For Molly Browning ’04, a two-week study abroad course in 2001 changed her life. The trip, led by Fumiko Radile, a Japanese professor, allowed Molly to experience Hiroshima and Nagasaki while a later visit to an Osaka pub sparked her interest in the brewery business. A double major in history and economics, Molly seems an unlikely candidate for a brew master. However, in her eyes, her interests and education blend perfectly.
As the lead brewer of Baird Brewing Company of Numazu, Japan, Molly considers the history of the particular beer when formulating a recipe or looking up a beer style.
“The history of beer is intimately tied with the social, political, and economic history of mankind ,” she says.
For example, the India Pale Ale style of beer was created by the English when India was then a colony of England. When English breweries would send beer over to India for the English soldiers, they found that the beer spoilt easily on the ship voyage over. So, in order to prevent this from happening, the breweries in England added more hops (hops being what gives the beer bitterness), which act as a natural preservative for the beer. Today, one of the style characteristics of the India Pale Ale is its tendency to be overly bitter or hoppy.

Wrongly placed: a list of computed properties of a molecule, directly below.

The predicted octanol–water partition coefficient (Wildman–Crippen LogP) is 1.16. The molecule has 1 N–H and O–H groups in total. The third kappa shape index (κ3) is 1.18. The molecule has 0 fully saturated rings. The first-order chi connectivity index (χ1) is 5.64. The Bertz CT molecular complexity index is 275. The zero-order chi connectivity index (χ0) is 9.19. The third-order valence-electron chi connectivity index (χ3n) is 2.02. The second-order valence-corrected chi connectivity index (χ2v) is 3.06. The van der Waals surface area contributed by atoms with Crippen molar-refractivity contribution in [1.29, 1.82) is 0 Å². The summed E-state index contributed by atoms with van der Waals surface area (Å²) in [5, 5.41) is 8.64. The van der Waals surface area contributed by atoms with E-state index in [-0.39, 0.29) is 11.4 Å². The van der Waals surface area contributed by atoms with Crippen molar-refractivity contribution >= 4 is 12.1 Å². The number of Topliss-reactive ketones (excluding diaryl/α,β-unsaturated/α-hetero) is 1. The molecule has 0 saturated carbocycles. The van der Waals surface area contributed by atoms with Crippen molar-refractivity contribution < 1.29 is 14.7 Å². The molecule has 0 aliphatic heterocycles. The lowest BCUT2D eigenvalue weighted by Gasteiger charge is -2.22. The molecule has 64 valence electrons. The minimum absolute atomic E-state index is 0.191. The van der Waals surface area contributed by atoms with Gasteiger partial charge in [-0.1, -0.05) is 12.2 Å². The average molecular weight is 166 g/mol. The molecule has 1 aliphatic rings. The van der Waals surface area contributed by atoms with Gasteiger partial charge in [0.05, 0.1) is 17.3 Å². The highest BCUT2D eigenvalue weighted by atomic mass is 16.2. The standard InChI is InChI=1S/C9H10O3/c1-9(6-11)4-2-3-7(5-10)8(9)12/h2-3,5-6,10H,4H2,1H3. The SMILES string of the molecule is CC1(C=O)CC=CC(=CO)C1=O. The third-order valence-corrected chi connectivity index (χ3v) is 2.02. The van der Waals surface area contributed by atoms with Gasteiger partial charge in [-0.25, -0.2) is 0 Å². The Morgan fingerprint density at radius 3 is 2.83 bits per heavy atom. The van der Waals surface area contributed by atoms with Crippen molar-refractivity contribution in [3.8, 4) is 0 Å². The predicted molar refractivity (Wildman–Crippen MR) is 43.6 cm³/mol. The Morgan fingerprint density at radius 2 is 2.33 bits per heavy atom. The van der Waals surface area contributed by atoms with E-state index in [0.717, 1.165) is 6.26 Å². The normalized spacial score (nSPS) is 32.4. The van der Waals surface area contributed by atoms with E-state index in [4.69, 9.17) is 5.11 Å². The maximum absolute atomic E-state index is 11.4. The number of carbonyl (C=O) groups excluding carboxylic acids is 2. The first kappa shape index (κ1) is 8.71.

From her first-year at R-MWC, study abroad opportunities enriched Molly’s history and economics studies. Without it, she would have not made acquaintances in Japan or England which brought her back to both places as a graduate.
“The friends that I made in the short time we stayed in Hiroshima and Nagasaki are friends that I regularly see here living in Japan,” Molly says. “I received the brewing job because of the academic reputation of our College. That, I have to say, was quite gratifying.”